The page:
What is stomatal bloom? And why do we care about it anyway?
|Bloom on grand fir and western hemlock|
|Rows of stomatal bloom on grand fir|
|Pacific silver fir and subalpine fir|
You can distinguish western white pine from sugar pine by looking at the stomatal bloom on their three-sided needles. Sugar pine has bloom on all three sides, while western white pine has bloom on just two.
|Western red cedar and Port Orford cedar|
Shade-tolerant conifers in the Pacific Northwest usually have bloom only on the lower surfaces of the needles. This is particularly noticeable in the firs and hemlocks. Natives with bloom on the lower and upper surfaces are generally more intolerant of shade, and often grow in the higher elevations. This seems reasonable. The bloom on the upper surfaces would block the sun. Shade-tolerant trees need to have clear upper surfaces to capture what sunlight they can under the forest canopy. On the other hand, the bloom on the upper surface of needles gives trees growing in direct sunlight protection from the sun’s ultra-violet rays, especially in higher elevations where sunlight is more intense. This may explain why you find subalpine firs growing in open meadows near the timberline, while Pacific silver firs compete better in shady woods.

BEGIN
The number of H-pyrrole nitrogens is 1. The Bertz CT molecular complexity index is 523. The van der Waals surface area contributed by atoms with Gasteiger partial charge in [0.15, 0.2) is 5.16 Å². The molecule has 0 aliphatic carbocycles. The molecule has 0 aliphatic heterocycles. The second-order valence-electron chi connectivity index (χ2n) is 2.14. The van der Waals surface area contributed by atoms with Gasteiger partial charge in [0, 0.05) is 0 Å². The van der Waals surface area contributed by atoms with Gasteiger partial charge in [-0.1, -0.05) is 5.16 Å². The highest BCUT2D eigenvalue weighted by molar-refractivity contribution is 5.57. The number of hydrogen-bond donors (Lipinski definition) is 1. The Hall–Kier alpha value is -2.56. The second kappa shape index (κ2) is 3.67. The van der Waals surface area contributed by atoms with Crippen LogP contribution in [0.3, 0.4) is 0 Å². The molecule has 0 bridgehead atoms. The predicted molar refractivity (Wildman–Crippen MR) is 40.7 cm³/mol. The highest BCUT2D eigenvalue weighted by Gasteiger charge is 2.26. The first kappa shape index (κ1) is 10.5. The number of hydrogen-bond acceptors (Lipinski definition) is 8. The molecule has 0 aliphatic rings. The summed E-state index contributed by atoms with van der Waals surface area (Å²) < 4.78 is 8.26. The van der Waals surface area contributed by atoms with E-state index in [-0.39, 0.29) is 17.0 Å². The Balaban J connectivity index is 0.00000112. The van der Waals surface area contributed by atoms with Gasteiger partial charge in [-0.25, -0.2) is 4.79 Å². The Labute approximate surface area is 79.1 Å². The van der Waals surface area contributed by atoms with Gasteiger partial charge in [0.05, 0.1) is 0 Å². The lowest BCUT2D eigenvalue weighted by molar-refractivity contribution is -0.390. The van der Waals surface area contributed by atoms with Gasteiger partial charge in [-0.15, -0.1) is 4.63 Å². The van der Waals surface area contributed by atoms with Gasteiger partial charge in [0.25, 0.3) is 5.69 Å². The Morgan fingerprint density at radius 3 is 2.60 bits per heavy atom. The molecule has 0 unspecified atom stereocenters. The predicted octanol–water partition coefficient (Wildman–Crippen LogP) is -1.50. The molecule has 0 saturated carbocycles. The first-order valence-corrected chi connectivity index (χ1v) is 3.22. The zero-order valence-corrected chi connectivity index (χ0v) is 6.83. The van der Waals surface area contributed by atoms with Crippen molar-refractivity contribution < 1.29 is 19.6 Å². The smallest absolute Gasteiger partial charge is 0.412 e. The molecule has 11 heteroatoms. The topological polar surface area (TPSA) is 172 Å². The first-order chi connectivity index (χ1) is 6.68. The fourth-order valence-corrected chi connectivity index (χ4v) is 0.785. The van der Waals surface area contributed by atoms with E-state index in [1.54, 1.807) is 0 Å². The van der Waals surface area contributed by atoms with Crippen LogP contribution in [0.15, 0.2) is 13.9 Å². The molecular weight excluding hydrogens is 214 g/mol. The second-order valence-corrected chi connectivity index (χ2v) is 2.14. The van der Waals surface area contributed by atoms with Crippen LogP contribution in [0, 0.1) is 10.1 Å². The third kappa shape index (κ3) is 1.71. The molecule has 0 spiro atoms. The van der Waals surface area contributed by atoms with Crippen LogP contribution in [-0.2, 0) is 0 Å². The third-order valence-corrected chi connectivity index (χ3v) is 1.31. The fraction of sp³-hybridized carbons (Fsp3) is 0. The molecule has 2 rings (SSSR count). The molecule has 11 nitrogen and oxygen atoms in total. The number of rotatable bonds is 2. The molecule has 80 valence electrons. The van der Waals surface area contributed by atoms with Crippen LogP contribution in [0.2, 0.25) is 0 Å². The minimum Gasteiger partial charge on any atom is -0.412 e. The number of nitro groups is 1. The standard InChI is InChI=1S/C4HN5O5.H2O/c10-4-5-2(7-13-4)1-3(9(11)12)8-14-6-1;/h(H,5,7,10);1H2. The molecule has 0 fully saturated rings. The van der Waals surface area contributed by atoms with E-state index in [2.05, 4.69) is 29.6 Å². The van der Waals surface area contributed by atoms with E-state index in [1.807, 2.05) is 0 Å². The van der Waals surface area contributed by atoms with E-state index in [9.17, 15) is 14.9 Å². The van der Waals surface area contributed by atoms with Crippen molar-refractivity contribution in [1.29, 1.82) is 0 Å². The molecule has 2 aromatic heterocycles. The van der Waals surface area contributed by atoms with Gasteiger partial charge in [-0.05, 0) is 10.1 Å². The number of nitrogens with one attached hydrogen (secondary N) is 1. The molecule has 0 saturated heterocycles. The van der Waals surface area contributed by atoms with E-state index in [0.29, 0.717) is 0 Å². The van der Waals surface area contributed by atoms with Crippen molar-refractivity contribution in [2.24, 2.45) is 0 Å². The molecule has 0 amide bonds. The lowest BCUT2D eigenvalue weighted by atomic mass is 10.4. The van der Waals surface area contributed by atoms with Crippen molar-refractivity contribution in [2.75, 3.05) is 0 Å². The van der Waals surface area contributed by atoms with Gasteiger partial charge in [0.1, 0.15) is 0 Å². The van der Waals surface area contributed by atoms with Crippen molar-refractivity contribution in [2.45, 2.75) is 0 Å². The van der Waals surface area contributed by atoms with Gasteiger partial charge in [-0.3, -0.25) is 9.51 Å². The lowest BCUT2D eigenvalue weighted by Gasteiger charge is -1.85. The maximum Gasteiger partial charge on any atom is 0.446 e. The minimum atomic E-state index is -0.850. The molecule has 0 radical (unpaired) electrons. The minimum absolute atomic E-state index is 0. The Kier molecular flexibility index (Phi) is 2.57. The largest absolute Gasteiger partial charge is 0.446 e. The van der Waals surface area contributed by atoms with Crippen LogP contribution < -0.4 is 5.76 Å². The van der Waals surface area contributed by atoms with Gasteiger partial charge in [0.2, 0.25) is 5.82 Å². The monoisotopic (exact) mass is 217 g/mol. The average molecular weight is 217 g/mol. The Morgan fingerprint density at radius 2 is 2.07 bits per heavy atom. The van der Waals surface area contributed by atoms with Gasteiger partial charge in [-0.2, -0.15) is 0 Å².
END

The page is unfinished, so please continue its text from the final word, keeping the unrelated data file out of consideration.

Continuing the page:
These relationships between stomatal bloom and the distribution of conifers are bound to be complex. In any case, some familiarity of the differences in the presence of stomatal bloom on conifer needles can help us identify conifer species in the wild.
THE RELATIONSHIP OF CUTICLE STRUCTURE TO THE VISIBLE AND ULTRAVIOLET SPECTRAL PROPERTIES OF NEEDLES FROM FOUR CONIFEROUS SPECIES by JOHN B. CLARK AND GEOFFREY R. LISTER in Plant Physiol. Vol. 55, 1975, p. 307
Air Pollutants and the Leaf Cuticle edited by Kevin E. Percy,
, Richard Jagels, Caroline J. Simpson, p. 90. John Cape
Subalpine Fir in Silvics of North America
Thank you for an excellent overview.ReplyDelete
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